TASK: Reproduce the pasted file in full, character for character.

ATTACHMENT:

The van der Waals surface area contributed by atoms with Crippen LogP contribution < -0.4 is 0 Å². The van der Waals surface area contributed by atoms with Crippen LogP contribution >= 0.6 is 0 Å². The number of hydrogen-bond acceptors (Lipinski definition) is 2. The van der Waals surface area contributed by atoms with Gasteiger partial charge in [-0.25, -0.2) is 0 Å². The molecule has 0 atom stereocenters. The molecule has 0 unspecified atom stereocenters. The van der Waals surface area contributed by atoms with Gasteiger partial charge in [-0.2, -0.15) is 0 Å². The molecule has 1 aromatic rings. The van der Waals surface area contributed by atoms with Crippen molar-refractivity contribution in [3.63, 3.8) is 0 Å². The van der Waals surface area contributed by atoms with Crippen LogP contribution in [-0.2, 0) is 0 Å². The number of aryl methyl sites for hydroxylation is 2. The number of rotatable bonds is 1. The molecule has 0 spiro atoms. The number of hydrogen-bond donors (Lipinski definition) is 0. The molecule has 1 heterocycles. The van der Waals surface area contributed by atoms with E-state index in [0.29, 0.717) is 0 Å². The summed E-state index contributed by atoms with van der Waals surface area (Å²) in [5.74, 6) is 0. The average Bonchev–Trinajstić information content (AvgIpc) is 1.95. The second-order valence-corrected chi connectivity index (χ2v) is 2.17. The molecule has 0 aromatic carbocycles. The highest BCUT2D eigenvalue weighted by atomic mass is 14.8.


The van der Waals surface area contributed by atoms with Crippen LogP contribution < -0.4 is 0 Å². The van der Waals surface area contributed by atoms with Crippen LogP contribution >= 0.6 is 0 Å². The number of hydrogen-bond acceptors (Lipinski definition) is 2. The van der Waals surface area contributed by atoms with Gasteiger partial charge in [-0.25, -0.2) is 0 Å². The molecule has 0 atom stereocenters. The molecule has 0 unspecified atom stereocenters. The van der Waals surface area contributed by atoms with Gasteiger partial charge in [-0.2, -0.15) is 0 Å². The molecule has 1 aromatic rings. The van der Waals surface area contributed by atoms with Crippen molar-refractivity contribution in [3.63, 3.8) is 0 Å². The van der Waals surface area contributed by atoms with Crippen LogP contribution in [-0.2, 0) is 0 Å². The number of aryl methyl sites for hydroxylation is 2. The number of rotatable bonds is 1. The molecule has 0 spiro atoms. The number of hydrogen-bond donors (Lipinski definition) is 0. The molecule has 1 heterocycles. The van der Waals surface area contributed by atoms with E-state index in [0.29, 0.717) is 0 Å². The summed E-state index contributed by atoms with van der Waals surface area (Å²) in [5.74, 6) is 0. The average Bonchev–Trinajstić information content (AvgIpc) is 1.95. The second-order valence-corrected chi connectivity index (χ2v) is 2.17. The molecule has 0 aromatic carbocycles. The highest BCUT2D eigenvalue weighted by atomic mass is 14.8.